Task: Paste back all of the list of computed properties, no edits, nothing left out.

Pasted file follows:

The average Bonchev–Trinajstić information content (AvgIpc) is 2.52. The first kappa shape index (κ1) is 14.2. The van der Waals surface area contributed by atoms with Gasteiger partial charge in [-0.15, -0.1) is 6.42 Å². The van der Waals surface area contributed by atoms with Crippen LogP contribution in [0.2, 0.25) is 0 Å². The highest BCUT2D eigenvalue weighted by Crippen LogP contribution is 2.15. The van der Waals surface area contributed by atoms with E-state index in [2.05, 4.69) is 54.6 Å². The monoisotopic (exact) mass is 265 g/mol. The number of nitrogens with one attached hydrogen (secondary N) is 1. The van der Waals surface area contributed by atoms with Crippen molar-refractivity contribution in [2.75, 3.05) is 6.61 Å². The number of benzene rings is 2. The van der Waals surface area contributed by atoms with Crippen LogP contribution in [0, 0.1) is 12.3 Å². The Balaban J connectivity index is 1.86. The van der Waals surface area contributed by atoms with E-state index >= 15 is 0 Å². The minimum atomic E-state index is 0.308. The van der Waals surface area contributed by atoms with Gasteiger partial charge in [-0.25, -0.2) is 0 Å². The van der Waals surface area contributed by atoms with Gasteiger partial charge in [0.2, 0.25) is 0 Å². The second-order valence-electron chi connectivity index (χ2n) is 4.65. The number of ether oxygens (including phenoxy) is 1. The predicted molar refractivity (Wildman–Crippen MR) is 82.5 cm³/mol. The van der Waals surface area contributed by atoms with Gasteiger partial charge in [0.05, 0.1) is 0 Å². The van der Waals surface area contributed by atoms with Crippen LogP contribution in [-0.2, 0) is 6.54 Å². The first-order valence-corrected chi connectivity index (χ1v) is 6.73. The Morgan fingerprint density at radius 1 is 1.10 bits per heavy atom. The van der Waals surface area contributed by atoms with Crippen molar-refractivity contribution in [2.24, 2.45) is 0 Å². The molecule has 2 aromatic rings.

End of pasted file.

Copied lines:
The average Bonchev–Trinajstić information content (AvgIpc) is 2.52. The first kappa shape index (κ1) is 14.2. The van der Waals surface area contributed by atoms with Gasteiger partial charge in [-0.15, -0.1) is 6.42 Å². The van der Waals surface area contributed by atoms with Crippen LogP contribution in [0.2, 0.25) is 0 Å². The highest BCUT2D eigenvalue weighted by Crippen LogP contribution is 2.15. The van der Waals surface area contributed by atoms with E-state index in [2.05, 4.69) is 54.6 Å². The monoisotopic (exact) mass is 265 g/mol. The number of nitrogens with one attached hydrogen (secondary N) is 1. The van der Waals surface area contributed by atoms with Crippen molar-refractivity contribution in [2.75, 3.05) is 6.61 Å². The number of benzene rings is 2. The van der Waals surface area contributed by atoms with Crippen LogP contribution in [0, 0.1) is 12.3 Å². The Balaban J connectivity index is 1.86. The van der Waals surface area contributed by atoms with E-state index >= 15 is 0 Å². The minimum atomic E-state index is 0.308. The van der Waals surface area contributed by atoms with Gasteiger partial charge in [-0.25, -0.2) is 0 Å². The van der Waals surface area contributed by atoms with Gasteiger partial charge in [0.2, 0.25) is 0 Å². The second-order valence-electron chi connectivity index (χ2n) is 4.65. The number of ether oxygens (including phenoxy) is 1. The predicted molar refractivity (Wildman–Crippen MR) is 82.5 cm³/mol. The van der Waals surface area contributed by atoms with Gasteiger partial charge in [0.05, 0.1) is 0 Å². The van der Waals surface area contributed by atoms with Crippen LogP contribution in [-0.2, 0) is 6.54 Å². The first-order valence-corrected chi connectivity index (χ1v) is 6.73. The Morgan fingerprint density at radius 1 is 1.10 bits per heavy atom. The van der Waals surface area contributed by atoms with Crippen molar-refractivity contribution in [2.24, 2.45) is 0 Å². The molecule has 2 aromatic rings.